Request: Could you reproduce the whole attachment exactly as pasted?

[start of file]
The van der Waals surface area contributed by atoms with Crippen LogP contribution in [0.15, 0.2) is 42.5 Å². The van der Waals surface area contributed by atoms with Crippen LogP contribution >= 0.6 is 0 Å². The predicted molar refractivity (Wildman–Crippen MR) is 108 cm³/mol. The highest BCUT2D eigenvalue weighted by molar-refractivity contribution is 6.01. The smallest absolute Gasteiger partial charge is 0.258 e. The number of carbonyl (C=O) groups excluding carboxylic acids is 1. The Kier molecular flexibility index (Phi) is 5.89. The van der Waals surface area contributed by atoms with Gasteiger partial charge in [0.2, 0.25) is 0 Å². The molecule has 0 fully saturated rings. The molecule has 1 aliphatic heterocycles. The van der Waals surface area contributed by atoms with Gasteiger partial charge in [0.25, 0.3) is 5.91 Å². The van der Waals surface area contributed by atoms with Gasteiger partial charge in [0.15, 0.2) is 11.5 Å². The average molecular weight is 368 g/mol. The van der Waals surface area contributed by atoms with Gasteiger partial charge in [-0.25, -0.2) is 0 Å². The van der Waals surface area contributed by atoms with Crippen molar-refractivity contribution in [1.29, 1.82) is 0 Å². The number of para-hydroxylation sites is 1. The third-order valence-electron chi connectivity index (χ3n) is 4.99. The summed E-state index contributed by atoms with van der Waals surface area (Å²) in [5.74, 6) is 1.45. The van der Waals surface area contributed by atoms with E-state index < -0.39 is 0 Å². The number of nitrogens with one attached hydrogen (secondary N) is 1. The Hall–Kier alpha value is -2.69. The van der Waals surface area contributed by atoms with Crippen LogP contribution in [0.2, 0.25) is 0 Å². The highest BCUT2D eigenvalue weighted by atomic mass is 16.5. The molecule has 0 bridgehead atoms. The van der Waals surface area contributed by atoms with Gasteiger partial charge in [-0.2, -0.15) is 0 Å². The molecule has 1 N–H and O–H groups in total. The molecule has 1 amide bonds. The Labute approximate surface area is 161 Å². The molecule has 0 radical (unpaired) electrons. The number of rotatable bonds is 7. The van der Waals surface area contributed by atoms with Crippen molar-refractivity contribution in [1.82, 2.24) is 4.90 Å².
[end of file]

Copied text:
The van der Waals surface area contributed by atoms with Crippen LogP contribution in [0.15, 0.2) is 42.5 Å². The van der Waals surface area contributed by atoms with Crippen LogP contribution >= 0.6 is 0 Å². The predicted molar refractivity (Wildman–Crippen MR) is 108 cm³/mol. The highest BCUT2D eigenvalue weighted by molar-refractivity contribution is 6.01. The smallest absolute Gasteiger partial charge is 0.258 e. The number of carbonyl (C=O) groups excluding carboxylic acids is 1. The Kier molecular flexibility index (Phi) is 5.89. The van der Waals surface area contributed by atoms with Gasteiger partial charge in [0.2, 0.25) is 0 Å². The molecule has 0 fully saturated rings. The molecule has 1 aliphatic heterocycles. The van der Waals surface area contributed by atoms with Gasteiger partial charge in [0.25, 0.3) is 5.91 Å². The van der Waals surface area contributed by atoms with Gasteiger partial charge in [0.15, 0.2) is 11.5 Å². The average molecular weight is 368 g/mol. The van der Waals surface area contributed by atoms with Gasteiger partial charge in [-0.25, -0.2) is 0 Å². The van der Waals surface area contributed by atoms with Crippen molar-refractivity contribution in [1.29, 1.82) is 0 Å². The number of para-hydroxylation sites is 1. The third-order valence-electron chi connectivity index (χ3n) is 4.99. The summed E-state index contributed by atoms with van der Waals surface area (Å²) in [5.74, 6) is 1.45. The van der Waals surface area contributed by atoms with E-state index < -0.39 is 0 Å². The number of nitrogens with one attached hydrogen (secondary N) is 1. The Hall–Kier alpha value is -2.69. The van der Waals surface area contributed by atoms with Crippen LogP contribution in [0.2, 0.25) is 0 Å². The highest BCUT2D eigenvalue weighted by atomic mass is 16.5. The molecule has 0 bridgehead atoms. The van der Waals surface area contributed by atoms with Gasteiger partial charge in [-0.2, -0.15) is 0 Å². The molecule has 1 N–H and O–H groups in total. The molecule has 1 amide bonds. The Labute approximate surface area is 161 Å². The molecule has 0 radical (unpaired) electrons. The number of rotatable bonds is 7. The van der Waals surface area contributed by atoms with Crippen molar-refractivity contribution in [1.82, 2.24) is 4.90 Å².